5. The wisdom of the elderly was honored. Main stream sources of entertainment today regularly glorify the young and despise the old. Notice, for example, how many comedians are now making jokes about Sen. McCain's age. The trials often faced by the old- the normal health problems associated with advanced age and the loss of memory- are made the subject of lame jokes on sitcoms, the old are seen as kooky and out-of-touch, and the possibility of the elderly possessing vital wisdom is ignored. In contrast to the view just described, the Bible honors the elderly. The Old Testament Law commands "You shall stand up before the gray head and honor the face of an old man, and you shall fear your God: I am the Lord" (Leviticus 19:32 ESV). Job, whom God Himself describes as "blameless and upright" (Job 1:8), declared, "Wisdom is with the aged, and understanding in length of days" (Job 12:12 ESV). [For more on this issue, see Tim Challies' article, "Gray Hair is a Crown of Glory: Ageism in the Church," found HERE.] Fireproof honors the wisdom of the elderly as the main character's elderly parents are the people who introduce him to Jesus Christ and who instruct him in how to save his marriage. The wife in the movie also benefits from a conversation with an elderly co-worker.

6. You have the opportunity to help Fireproof stay in the top 10. After three weeks in theaters, Fireproof is still one of the top 10 highest grossing movies in the country. But last weekend, Fireproof did fall to the number 10 spot. If the above reasons to see this movie have been persuasive to you at all, I encourage you to not delay, but to see Fireproof this weekend (either for the first time or take some friends who haven't seen it and see it again). By keeping this movie in the top 10 an additional week, we can help movie producers to recognize the value of making movies that contain qualities such as those mentioned above.

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Tuesday, October 07, 2008

Response to Abortion Quotes from an "Evangelical" Forum on Politics

My brother-in-law recently sent me a link to a podcast titled "Evangelical Politics: Three Generations" from the Speaking of Faith radio program, knowing that I would be interested. This podcast was a panel discussion with three men who were billed as "formative Evangelicals." The men were: Charles Colson, Greg Boyd, and Shane Claiborne. Now, as an evangelical, I would not necessarily want to be represented by any of these men (for different reasons), but that is another post. The conversation between these three men was thought-provoking and challenging and I encourage my readers to listen to it HERE.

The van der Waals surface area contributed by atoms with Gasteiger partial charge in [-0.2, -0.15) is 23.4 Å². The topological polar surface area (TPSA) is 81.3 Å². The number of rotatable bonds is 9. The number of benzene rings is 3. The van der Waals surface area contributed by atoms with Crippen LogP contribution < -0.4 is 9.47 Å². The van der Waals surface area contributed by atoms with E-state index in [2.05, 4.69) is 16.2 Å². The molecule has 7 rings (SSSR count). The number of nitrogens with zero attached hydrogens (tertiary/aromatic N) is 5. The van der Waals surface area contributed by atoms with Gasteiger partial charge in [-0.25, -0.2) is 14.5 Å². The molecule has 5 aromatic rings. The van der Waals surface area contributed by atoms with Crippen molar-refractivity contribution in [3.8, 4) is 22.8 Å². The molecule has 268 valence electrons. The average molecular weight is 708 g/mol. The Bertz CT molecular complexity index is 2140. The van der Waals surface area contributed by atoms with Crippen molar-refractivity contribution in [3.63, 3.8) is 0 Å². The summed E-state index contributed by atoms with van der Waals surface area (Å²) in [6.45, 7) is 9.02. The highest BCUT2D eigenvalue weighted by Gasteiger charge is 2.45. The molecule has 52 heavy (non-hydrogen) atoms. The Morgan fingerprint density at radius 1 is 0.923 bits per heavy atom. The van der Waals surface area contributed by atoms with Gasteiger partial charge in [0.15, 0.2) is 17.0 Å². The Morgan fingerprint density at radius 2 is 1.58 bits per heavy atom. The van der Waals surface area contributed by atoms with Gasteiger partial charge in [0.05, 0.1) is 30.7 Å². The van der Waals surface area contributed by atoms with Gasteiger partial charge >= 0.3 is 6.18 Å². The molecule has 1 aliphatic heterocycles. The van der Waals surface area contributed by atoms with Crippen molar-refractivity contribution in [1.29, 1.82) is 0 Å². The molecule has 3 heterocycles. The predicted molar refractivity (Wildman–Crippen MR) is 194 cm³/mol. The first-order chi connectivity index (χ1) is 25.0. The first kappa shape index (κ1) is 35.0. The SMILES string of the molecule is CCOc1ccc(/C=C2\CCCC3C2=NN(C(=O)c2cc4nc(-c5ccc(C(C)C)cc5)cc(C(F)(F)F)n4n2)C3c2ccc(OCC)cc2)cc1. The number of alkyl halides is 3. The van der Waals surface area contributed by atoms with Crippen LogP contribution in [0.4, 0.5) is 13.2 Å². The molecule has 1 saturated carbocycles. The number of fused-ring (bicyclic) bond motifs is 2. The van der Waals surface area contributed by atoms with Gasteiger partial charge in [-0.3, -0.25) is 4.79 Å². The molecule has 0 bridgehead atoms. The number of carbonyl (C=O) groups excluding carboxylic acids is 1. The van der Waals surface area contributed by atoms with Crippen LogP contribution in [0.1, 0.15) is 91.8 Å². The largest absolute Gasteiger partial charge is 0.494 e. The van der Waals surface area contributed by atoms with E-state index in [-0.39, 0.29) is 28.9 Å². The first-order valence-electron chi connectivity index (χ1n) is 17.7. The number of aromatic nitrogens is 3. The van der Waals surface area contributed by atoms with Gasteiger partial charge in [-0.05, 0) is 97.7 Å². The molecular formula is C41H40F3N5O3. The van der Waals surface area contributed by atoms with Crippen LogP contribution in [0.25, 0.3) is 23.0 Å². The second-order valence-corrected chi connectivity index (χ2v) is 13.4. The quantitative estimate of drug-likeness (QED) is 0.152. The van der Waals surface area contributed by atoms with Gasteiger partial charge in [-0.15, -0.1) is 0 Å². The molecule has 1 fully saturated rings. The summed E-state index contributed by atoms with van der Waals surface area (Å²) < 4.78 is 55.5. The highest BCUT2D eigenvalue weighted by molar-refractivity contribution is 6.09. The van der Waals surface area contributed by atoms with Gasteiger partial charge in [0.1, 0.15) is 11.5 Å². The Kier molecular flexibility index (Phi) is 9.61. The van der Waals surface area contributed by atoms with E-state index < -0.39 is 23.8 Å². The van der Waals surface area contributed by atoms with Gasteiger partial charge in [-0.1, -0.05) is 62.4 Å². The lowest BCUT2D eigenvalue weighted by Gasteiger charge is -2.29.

Now, I have previously contended on this blog that the issue of legalized abortion is the most significant moral/political issue in America today, I was especially interested to hear what the speakers had to say on this topic. I found two statements to be particularly in need of further comment.

The first is from Greg Boyd:
I have an unequivocal, uncompromising pro-life stance: non-violence to the core, but that doesn’t mean I’m [always] going to vote for the pro-life candidate, because it may be that I think that the greatest indicator of abortion is poverty and this person I might think is not going to help that issue.

I believe that this is faulty reasoning on Boyd’s part. This is the scenario I would present to Boyd: Imagine someone voting for a candidate to national office in antebellum-era America. If someone argued that the underlying cause for slavery is a lack of economic progressiveness in the South, and that therefore he was going to vote for a pro-slavery candidate with a good economic plan over an abolitionist candidate with a poor economic plan, would you agree with his decision? Do you think that if slaves had the right to vote that they would agree?